Review by C.J. Bunce

Fans of any character or universe love their fandom and often can’t get enough of it.  It’s why writers keep writing new versions of Frankenstein 201 years later and new stories featuring James Bond 66 years later and Sherlock Holmes 132 years later.  Fans of writer Mickey Spillane′s Mike Hammer novels (or the Darren McGavin or Stacy Keach television series) have not just the 13 novels Spillane wrote beginning 72 years ago, but now a full two dozen thanks to Spillane’s co-conspirator of hard-boiled crime and his successor, Max Allan Collins.  In last year’s centenary of Spillane’s birth, that meant the release of the unpublished first Mike Hammer novel Killing Town (reviewed here at borg).  Using the combined talents of Spillane and Collins, it’s a crime story as good as they get.  With the latest team-up of Spillane and Collins, Murder, My Love, Collins proves he has mastered the voice of the famous cop-turned-private eye.  This book is 100% end-to-end Collins, as the writer says he worked from Spillane’s notes but all of the prose is new material.  And that’s fabulous, because this book is all Mike Hammer at his best.

As with Killing Town, Collins’ Murder, My Love is a shorter Hammer novel and a quick read.  Personally at 200 pages I find it the ideal length–all pulp novels, classic paperback mysteries, true crime novels, etc. should be able to be gobbled up in a single trip (like on a Greyhound bus from Detroit to Cincinnati or a train from Omaha to Denver).  I soaked up Murder, My Love in two sittings, and it was an entirely satisfying read, complete with Hammer and his assistant/also cop-turned P.I., Velda, who Collins writes cleverly here first person in a few pages of “off-camera” playback that is some of the best material in the book.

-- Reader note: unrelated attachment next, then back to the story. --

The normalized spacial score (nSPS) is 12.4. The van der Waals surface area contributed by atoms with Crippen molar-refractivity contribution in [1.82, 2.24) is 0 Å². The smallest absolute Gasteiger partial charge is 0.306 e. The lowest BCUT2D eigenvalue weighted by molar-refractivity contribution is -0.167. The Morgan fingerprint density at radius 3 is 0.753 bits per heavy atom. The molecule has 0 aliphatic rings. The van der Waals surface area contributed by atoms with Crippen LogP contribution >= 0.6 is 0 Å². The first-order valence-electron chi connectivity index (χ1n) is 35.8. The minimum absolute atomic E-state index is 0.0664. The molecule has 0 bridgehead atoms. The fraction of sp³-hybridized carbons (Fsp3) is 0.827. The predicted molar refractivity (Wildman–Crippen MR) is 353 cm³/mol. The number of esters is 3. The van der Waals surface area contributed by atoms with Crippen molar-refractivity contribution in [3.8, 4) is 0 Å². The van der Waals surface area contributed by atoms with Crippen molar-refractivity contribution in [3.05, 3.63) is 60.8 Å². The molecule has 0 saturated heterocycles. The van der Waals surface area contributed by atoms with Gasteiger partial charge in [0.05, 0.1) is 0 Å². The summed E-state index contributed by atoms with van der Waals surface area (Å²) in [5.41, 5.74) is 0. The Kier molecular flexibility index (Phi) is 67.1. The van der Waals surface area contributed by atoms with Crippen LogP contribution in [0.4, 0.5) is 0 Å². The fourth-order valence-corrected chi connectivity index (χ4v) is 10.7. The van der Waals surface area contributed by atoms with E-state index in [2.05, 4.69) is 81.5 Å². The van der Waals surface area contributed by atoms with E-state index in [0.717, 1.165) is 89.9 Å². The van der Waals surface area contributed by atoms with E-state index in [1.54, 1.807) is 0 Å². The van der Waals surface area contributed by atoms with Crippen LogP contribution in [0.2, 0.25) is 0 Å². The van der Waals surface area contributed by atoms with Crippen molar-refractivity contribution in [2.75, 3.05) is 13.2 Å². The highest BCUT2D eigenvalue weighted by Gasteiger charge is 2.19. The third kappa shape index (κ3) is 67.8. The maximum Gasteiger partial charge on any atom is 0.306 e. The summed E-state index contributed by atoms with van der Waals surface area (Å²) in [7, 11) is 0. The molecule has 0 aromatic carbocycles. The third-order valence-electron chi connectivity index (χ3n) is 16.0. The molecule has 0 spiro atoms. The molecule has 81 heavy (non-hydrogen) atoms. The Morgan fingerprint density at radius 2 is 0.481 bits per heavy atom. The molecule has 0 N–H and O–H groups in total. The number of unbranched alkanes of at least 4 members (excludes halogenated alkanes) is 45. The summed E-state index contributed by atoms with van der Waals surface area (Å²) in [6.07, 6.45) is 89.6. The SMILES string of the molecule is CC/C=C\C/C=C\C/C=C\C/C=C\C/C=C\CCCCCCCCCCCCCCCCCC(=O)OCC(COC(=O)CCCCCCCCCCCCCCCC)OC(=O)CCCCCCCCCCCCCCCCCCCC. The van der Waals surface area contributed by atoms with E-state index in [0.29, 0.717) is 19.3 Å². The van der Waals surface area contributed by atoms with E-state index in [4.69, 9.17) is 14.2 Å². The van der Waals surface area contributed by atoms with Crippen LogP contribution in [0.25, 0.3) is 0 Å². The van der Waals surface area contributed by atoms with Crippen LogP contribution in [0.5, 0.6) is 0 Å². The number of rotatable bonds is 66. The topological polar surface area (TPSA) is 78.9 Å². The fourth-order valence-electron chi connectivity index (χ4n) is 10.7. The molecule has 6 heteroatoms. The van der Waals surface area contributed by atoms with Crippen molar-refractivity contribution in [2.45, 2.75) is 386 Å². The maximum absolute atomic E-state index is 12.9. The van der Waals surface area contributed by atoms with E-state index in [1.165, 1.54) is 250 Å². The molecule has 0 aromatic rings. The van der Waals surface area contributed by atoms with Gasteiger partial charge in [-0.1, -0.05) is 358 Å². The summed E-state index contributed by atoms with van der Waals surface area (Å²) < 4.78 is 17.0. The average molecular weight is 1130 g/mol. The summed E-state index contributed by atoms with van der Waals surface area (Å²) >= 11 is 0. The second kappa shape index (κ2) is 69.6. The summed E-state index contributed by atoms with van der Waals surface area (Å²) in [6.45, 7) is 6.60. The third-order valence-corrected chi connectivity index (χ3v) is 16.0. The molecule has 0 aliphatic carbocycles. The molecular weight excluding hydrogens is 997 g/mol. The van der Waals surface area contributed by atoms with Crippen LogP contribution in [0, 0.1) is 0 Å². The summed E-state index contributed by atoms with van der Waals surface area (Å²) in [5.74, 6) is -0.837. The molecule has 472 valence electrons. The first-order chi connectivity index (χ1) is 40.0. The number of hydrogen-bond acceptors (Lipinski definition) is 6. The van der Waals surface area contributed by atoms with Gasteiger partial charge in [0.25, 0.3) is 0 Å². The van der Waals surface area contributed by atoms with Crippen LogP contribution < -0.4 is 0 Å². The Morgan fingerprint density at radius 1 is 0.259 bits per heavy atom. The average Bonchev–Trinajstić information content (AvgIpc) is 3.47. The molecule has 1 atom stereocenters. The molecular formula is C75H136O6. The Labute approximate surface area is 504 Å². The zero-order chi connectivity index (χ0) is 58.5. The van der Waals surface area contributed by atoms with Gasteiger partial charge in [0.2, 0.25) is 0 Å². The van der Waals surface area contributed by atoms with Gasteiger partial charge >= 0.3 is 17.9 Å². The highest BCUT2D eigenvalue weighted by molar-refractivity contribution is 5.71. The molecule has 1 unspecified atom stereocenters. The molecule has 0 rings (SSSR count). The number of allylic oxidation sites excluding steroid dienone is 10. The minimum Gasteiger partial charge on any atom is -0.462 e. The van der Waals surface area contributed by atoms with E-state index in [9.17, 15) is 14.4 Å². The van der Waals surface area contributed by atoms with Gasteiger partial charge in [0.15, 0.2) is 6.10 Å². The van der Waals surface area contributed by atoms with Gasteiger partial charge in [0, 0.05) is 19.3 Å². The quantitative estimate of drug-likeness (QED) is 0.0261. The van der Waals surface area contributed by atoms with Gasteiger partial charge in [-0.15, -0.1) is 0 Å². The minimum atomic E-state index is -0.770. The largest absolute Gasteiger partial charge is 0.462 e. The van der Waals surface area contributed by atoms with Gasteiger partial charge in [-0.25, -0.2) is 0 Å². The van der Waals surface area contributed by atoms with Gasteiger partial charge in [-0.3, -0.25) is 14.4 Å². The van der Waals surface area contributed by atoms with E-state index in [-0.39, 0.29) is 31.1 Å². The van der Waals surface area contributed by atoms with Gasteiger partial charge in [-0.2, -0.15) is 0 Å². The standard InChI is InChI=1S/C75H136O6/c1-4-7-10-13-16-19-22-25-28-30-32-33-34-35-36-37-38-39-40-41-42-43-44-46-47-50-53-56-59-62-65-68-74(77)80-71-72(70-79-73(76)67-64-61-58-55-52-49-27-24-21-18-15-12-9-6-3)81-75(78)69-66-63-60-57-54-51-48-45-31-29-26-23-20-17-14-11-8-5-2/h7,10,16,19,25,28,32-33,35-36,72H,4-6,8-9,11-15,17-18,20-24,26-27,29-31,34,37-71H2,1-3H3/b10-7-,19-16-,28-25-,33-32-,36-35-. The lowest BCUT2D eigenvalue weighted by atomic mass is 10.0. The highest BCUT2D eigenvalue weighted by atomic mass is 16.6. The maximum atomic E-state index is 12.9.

Max Allan Collins signing at San Diego Comic-Con in 2018.

It’s a story set later in Hammer’s career, with Collins establishing a perfect picture of New York City from a few decades ago as he takes a U.S. senator on as a client, a senator with White House ambitions.  Unfortunately he and his wife have a history of extramarital affairs and now someone else knows, resulting in blackmail.  Hammer and Velda embark on the detective work, interviewing the subjects of the senator’s liaisons.  Once they find the schemer behind the blackmail, that’s when the body count begins.  One-by-one the possible suspects end up dead, and Hammer isn’t exempt from getting in the line of fire.

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